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How to Migrate Your Custom Domain’s Email to Google (And Maintain Your Addresses)


After over six (6) years of handling my domain’s email through self-built and administered Linux boxes, I just migrated all my email functionality over to Google. This has never been a solid option for me for one primary reason: the mixing of gmail.com with my own domain (danielmiessler.com). Forwarding and changing “reply to” settings has never been that attractive to me.

That problem has been solved. You can now let Google handle your domain’s email while keeping your existing addresses. That means you still get Google’s webmail interface (exactly like GMail) but everything is tied directly to your domain. It’s called Google Apps.

Google Apps allows those with their own domain to move their entire mail infrastructure to Google. That means keeping your email addresses exactly as they are today (e.g. [email protected]) while gaining the benefit of being hosted by Google. Here are a few advantages to consider:

  • Google uptime

  • Google speed

  • Long-term stability (they aren’t going anywhere)

  • You can use the “GMail” interface as your domain’s webmail and/or use IMAP or POP (way better than most self-install webmail systems)

  • You can point http://mail.yourdomain.com to your new GMail interface.

  • You get to keep all of your addresses and present a clean identity to everyone (nobody will see gmail.com in from or reply to fields)

  • Google’s industry-leading spam protection

  • Full IMAP support (with IDLE)

  • Full SMTP support (no need for a separate outgoing server)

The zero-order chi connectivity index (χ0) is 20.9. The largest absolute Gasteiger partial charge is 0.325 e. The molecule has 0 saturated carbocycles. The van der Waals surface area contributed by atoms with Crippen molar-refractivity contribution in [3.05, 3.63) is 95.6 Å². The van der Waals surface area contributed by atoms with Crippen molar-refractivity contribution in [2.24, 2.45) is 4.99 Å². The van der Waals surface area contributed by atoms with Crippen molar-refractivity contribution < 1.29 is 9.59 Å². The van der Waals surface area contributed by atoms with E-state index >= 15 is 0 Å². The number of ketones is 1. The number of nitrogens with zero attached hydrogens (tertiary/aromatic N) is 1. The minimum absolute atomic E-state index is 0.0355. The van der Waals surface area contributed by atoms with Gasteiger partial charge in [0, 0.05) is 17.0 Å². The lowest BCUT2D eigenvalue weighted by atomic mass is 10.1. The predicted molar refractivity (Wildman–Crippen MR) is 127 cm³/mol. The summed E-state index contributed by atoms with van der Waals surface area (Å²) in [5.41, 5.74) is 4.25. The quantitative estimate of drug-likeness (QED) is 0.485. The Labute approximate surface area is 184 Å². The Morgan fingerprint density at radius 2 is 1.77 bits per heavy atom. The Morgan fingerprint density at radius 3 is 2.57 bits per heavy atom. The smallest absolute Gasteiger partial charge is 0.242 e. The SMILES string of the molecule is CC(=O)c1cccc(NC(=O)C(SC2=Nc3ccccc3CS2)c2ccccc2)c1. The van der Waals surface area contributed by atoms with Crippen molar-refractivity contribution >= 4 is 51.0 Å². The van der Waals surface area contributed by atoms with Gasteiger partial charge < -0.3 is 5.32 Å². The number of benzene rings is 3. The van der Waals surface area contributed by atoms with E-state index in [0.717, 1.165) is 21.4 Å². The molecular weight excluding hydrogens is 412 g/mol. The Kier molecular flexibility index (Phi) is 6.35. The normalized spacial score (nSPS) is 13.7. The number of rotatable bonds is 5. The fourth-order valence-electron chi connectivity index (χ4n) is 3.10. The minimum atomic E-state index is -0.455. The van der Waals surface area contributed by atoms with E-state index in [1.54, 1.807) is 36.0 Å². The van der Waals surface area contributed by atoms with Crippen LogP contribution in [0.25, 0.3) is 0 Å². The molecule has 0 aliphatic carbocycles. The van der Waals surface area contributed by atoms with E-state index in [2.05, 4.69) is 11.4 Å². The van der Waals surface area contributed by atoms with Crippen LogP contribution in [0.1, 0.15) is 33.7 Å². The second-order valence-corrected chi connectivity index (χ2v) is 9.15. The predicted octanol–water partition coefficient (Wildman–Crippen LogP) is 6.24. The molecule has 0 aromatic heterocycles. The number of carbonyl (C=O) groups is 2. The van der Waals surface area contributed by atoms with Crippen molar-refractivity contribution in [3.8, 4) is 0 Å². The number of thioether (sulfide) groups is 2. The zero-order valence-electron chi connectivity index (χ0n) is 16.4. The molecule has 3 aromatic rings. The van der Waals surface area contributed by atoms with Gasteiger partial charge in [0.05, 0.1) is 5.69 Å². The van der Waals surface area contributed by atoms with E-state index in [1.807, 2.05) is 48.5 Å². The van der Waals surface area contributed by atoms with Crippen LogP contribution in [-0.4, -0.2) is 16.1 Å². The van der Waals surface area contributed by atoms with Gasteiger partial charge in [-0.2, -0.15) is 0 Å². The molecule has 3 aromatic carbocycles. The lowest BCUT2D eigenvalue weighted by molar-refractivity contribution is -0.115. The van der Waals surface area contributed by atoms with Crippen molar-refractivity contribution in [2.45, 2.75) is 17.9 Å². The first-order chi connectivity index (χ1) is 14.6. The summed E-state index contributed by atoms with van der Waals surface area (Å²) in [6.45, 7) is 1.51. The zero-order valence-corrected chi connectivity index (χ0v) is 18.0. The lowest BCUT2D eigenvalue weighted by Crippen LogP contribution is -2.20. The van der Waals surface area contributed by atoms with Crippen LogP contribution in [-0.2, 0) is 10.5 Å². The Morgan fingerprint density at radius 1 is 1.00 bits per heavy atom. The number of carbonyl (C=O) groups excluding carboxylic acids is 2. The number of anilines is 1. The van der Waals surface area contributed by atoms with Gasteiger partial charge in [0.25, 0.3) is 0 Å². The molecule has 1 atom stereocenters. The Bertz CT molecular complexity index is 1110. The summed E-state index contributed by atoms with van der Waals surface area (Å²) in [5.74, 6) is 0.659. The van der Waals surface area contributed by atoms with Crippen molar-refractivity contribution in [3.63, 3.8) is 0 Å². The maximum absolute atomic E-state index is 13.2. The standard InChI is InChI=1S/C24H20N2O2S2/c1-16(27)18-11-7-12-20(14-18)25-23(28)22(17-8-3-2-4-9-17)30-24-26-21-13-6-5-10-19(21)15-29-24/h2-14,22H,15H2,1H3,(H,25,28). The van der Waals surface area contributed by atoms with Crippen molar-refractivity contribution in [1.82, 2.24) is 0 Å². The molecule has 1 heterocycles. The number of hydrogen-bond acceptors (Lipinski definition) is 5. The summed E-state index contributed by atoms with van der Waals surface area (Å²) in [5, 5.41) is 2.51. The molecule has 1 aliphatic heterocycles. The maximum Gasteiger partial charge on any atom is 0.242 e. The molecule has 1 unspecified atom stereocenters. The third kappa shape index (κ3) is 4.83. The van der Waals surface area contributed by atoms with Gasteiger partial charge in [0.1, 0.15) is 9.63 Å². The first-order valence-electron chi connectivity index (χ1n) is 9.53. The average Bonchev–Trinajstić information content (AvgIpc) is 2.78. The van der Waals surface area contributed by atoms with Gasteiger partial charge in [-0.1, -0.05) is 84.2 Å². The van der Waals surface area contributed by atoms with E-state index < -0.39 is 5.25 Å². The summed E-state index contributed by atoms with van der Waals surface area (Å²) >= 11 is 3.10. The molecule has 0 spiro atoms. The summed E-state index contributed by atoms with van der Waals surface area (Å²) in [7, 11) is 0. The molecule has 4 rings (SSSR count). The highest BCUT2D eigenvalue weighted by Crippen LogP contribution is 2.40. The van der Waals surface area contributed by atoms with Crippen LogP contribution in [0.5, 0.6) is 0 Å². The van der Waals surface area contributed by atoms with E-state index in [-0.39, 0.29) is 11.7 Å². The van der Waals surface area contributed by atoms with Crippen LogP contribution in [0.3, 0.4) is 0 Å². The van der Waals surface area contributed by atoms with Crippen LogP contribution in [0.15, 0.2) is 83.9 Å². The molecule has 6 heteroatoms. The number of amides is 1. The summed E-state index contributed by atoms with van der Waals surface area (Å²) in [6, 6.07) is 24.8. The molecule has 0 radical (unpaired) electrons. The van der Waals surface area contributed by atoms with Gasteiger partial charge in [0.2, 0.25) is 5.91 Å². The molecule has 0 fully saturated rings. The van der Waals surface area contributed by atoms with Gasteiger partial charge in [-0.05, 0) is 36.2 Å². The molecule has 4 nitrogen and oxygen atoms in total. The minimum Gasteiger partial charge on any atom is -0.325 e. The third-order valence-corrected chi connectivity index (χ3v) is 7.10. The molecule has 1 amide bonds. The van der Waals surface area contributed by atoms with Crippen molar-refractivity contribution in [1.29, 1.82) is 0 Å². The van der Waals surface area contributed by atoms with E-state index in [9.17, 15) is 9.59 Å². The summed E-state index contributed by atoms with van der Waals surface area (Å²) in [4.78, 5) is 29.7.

• SSL support on both incoming and outgoing mail

  • No more worrying about keeping your mail server up

All of Google’s mail power, but for your domain. Notice how I’m signing in below; I just enter my first name “daniel”, as my domain is already filled out for me. Way slicker than GMail.


And it’s simple to setup; I did the domain and two accounts in like 10 minutes (including DNS changes) Here are the basic steps:

  1. Create a free account at Google Apps

  2. Verify your domain ownership with Google (I did the file upload)

  3. Change your MX records to point to Google’s mail servers (DynDNS makes this easy)

  4. Wait for everything to update (for me, 10 minutes)

  5. [optional] Pay the upgrade fee and import everything from another online mail account (GMail, Hotmail, Yahoo!, etc.)

That’s pretty much it. And keep in mind that Google Apps isn’t just for mail; you can also have Chat, Calendar, Docs, and even your main web page hosted by Google. And you can set up shortcuts so that you can get to your online Google Mail by going to http://mail.yourdomain.com. Mine is at http://mail.danielmiessler.com, for example. And you can do the same for your calendar, docs, etc.

So yeah, if you haven’t looked into Google Apps yet, it might be time to check it out. ::

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